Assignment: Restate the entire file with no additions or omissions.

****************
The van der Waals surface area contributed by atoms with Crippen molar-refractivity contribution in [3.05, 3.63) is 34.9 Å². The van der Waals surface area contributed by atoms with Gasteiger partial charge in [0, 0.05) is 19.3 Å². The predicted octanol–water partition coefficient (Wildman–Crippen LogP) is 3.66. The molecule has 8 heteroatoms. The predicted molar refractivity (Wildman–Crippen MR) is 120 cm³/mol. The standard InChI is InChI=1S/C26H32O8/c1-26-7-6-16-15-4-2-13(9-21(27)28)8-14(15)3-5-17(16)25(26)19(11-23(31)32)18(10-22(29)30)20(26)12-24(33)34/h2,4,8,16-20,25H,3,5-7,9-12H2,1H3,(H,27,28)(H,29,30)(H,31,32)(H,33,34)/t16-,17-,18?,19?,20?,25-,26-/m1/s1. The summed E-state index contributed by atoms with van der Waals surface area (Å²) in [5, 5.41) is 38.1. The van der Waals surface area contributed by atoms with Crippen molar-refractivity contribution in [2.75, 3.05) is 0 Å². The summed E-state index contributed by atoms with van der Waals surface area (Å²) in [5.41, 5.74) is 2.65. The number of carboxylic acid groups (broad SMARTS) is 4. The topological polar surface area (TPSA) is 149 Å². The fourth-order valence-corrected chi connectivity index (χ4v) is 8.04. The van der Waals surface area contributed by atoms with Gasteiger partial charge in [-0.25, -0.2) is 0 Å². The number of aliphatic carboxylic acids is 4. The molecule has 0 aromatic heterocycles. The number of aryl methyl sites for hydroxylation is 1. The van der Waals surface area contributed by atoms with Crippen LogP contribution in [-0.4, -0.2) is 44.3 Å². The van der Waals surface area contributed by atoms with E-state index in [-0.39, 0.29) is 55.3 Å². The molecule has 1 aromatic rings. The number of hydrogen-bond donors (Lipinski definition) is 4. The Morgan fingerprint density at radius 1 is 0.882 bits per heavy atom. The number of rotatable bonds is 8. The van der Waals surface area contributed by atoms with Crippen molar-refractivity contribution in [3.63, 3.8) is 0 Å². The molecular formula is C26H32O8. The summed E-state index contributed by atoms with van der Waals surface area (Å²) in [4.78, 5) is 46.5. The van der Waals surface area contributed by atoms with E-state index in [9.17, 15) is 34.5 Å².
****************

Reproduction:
The van der Waals surface area contributed by atoms with Crippen molar-refractivity contribution in [3.05, 3.63) is 34.9 Å². The van der Waals surface area contributed by atoms with Gasteiger partial charge in [0, 0.05) is 19.3 Å². The predicted octanol–water partition coefficient (Wildman–Crippen LogP) is 3.66. The molecule has 8 heteroatoms. The predicted molar refractivity (Wildman–Crippen MR) is 120 cm³/mol. The standard InChI is InChI=1S/C26H32O8/c1-26-7-6-16-15-4-2-13(9-21(27)28)8-14(15)3-5-17(16)25(26)19(11-23(31)32)18(10-22(29)30)20(26)12-24(33)34/h2,4,8,16-20,25H,3,5-7,9-12H2,1H3,(H,27,28)(H,29,30)(H,31,32)(H,33,34)/t16-,17-,18?,19?,20?,25-,26-/m1/s1. The summed E-state index contributed by atoms with van der Waals surface area (Å²) in [5, 5.41) is 38.1. The van der Waals surface area contributed by atoms with Crippen molar-refractivity contribution in [2.75, 3.05) is 0 Å². The summed E-state index contributed by atoms with van der Waals surface area (Å²) in [5.41, 5.74) is 2.65. The number of carboxylic acid groups (broad SMARTS) is 4. The topological polar surface area (TPSA) is 149 Å². The fourth-order valence-corrected chi connectivity index (χ4v) is 8.04. The van der Waals surface area contributed by atoms with Gasteiger partial charge in [-0.25, -0.2) is 0 Å². The number of aliphatic carboxylic acids is 4. The molecule has 0 aromatic heterocycles. The number of aryl methyl sites for hydroxylation is 1. The van der Waals surface area contributed by atoms with Crippen LogP contribution in [-0.4, -0.2) is 44.3 Å². The van der Waals surface area contributed by atoms with E-state index in [-0.39, 0.29) is 55.3 Å². The molecule has 1 aromatic rings. The number of hydrogen-bond donors (Lipinski definition) is 4. The Morgan fingerprint density at radius 1 is 0.882 bits per heavy atom. The number of rotatable bonds is 8. The van der Waals surface area contributed by atoms with Crippen molar-refractivity contribution in [3.63, 3.8) is 0 Å². The molecular formula is C26H32O8. The summed E-state index contributed by atoms with van der Waals surface area (Å²) in [4.78, 5) is 46.5. The van der Waals surface area contributed by atoms with E-state index in [9.17, 15) is 34.5 Å².